On “The Mary Tyler Moore Show,” Moore is Mary Richards, a single TV news producer at a local Minneapolis station, where her boss is gruff-but-soft-centered Lou Grant (Edward Asner), the anchorman is full-of-himself dim-bulb Ted Baxter (Ted Knight) and Gavin MacLeod is news writer Murray Slaughter. At home, Mary’s best friend is her insecure-but-witty neighbor Rhoda Morgenstern (Valerie Harper).
Newhart plays psychologist Bob Hartley on “The Bob Newhart Show,” with Suzanne Pleshette as his schoolteacher wife, Emily, and Bill Daily as Howard, their obtuse next-door neighbor in a Chicago apartment building. At Bob’s work in a medical building, there’s perky receptionist Carol (Marcia Wallace), bachelor orthodontist Jerry (Peter Bonerz) and an array of eccentric patients, the most frequent being perpetually dour Mr. Carlin (Jack Riley).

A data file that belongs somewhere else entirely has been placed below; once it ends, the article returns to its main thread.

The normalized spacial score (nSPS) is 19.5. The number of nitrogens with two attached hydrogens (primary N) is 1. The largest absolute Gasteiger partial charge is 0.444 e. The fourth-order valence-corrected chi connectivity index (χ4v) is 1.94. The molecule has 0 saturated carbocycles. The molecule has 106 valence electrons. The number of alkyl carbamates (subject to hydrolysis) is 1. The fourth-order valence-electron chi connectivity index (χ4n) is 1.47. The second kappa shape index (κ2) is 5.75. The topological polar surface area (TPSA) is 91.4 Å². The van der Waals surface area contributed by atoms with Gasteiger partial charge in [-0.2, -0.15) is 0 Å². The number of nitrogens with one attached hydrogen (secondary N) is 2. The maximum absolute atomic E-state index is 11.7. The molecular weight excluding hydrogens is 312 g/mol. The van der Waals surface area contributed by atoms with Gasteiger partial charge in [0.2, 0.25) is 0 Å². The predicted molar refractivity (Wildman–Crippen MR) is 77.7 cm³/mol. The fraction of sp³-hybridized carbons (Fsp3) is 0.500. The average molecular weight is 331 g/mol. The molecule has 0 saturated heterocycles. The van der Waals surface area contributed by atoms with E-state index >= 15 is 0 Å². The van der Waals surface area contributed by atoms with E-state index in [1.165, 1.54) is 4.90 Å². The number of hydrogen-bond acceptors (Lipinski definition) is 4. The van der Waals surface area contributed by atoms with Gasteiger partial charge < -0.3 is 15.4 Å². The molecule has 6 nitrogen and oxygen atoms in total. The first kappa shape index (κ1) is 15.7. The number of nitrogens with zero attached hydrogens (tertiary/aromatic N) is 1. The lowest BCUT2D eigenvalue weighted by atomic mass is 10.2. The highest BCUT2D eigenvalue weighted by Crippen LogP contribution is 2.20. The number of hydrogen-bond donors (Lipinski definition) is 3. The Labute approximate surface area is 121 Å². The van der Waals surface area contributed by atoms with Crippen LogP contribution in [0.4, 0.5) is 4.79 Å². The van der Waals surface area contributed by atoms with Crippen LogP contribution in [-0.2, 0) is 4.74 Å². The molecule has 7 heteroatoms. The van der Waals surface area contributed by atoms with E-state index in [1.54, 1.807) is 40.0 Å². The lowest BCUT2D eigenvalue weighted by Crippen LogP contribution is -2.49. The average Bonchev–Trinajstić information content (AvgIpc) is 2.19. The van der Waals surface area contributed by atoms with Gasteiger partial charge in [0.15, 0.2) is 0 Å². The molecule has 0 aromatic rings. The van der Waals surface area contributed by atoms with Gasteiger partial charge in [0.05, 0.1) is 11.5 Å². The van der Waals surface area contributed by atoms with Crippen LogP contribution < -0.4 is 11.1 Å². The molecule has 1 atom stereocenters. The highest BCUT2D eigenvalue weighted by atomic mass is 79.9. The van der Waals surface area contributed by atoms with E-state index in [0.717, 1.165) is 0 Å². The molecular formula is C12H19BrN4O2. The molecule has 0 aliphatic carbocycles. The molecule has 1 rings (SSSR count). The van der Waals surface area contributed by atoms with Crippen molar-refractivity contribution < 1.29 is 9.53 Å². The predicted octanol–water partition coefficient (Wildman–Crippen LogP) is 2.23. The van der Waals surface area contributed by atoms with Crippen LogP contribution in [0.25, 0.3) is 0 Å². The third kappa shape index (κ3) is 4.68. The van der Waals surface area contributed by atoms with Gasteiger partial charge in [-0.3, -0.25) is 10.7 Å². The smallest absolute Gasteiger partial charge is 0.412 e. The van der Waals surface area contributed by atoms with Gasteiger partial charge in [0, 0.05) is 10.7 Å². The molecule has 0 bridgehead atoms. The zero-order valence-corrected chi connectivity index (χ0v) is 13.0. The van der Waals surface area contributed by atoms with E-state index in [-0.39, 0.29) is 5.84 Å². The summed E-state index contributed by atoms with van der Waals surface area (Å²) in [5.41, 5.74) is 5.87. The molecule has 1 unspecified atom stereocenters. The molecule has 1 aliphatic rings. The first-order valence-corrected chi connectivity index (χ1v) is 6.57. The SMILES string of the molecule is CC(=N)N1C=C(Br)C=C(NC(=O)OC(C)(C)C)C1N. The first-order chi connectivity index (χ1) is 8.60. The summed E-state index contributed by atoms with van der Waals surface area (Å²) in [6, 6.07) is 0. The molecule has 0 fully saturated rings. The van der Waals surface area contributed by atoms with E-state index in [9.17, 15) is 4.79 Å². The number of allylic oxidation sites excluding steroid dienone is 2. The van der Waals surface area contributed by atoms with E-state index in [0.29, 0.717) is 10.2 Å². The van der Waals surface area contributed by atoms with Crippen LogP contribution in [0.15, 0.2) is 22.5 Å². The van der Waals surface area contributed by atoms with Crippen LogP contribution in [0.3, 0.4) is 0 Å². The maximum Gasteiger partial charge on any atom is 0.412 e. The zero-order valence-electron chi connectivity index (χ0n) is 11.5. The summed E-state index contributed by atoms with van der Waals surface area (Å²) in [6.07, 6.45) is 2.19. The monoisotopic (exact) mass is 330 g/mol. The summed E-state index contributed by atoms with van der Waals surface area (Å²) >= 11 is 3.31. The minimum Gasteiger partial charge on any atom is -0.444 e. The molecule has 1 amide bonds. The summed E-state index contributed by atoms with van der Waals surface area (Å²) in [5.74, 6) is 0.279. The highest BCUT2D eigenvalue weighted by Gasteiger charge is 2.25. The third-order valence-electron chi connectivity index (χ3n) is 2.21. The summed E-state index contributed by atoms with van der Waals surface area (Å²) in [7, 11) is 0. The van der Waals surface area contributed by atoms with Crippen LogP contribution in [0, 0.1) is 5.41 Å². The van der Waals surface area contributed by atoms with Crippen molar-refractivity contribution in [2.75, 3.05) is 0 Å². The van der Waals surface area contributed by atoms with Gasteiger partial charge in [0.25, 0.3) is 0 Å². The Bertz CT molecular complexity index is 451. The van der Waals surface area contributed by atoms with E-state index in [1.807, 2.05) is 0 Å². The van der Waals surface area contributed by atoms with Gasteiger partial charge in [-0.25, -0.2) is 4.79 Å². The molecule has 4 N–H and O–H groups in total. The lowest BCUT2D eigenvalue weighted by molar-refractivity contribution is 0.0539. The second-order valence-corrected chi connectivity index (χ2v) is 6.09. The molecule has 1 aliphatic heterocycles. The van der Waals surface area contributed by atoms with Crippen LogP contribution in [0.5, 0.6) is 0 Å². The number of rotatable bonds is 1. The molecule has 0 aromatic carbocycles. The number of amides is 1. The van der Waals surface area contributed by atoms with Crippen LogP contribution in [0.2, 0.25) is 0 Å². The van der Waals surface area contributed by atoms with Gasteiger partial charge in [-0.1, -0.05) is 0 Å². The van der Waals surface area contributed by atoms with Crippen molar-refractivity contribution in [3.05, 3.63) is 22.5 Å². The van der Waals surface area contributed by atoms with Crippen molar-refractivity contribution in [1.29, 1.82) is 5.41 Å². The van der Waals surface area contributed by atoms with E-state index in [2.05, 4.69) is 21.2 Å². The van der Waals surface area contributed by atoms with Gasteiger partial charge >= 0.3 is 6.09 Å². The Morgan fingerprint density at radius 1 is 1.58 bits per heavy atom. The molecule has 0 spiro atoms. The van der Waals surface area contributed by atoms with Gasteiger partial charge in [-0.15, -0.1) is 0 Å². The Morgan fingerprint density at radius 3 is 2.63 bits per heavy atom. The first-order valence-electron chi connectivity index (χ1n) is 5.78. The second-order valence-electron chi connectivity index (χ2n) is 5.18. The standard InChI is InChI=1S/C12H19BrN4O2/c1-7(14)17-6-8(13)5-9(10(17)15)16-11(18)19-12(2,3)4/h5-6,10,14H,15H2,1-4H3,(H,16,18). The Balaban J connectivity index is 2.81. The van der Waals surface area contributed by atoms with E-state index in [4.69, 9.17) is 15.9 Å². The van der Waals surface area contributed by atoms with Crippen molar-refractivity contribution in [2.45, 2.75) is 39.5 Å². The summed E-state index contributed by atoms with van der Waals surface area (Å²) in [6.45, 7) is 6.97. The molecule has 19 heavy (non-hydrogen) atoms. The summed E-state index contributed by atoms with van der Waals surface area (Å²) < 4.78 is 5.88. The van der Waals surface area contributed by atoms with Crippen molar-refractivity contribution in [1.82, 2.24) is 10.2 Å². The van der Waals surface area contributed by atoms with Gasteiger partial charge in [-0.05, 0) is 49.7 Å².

Each show has many episodes that hit it out of the park, but here are just a few.
“The Dick Van Dyke Show”: “My Blonde-Haired Brunette,” in which Laura decides to add some spark to her marriage by bleaching her hair (episode two of the first season); “That’s My Boy?” (episode one of the third season), with Rob in a flashback worrying that they have brought the wrong baby home from the hospital, capped with the perfect last-minute revelation (and which reputedly earned one of the biggest studio audience laughs in TV history); and “Coast to Coast Big Mouth” (episode one of the fifth season), as Laura appears on a talk show and inadvertently reveals that Rob’s TV-star boss wears a toupée.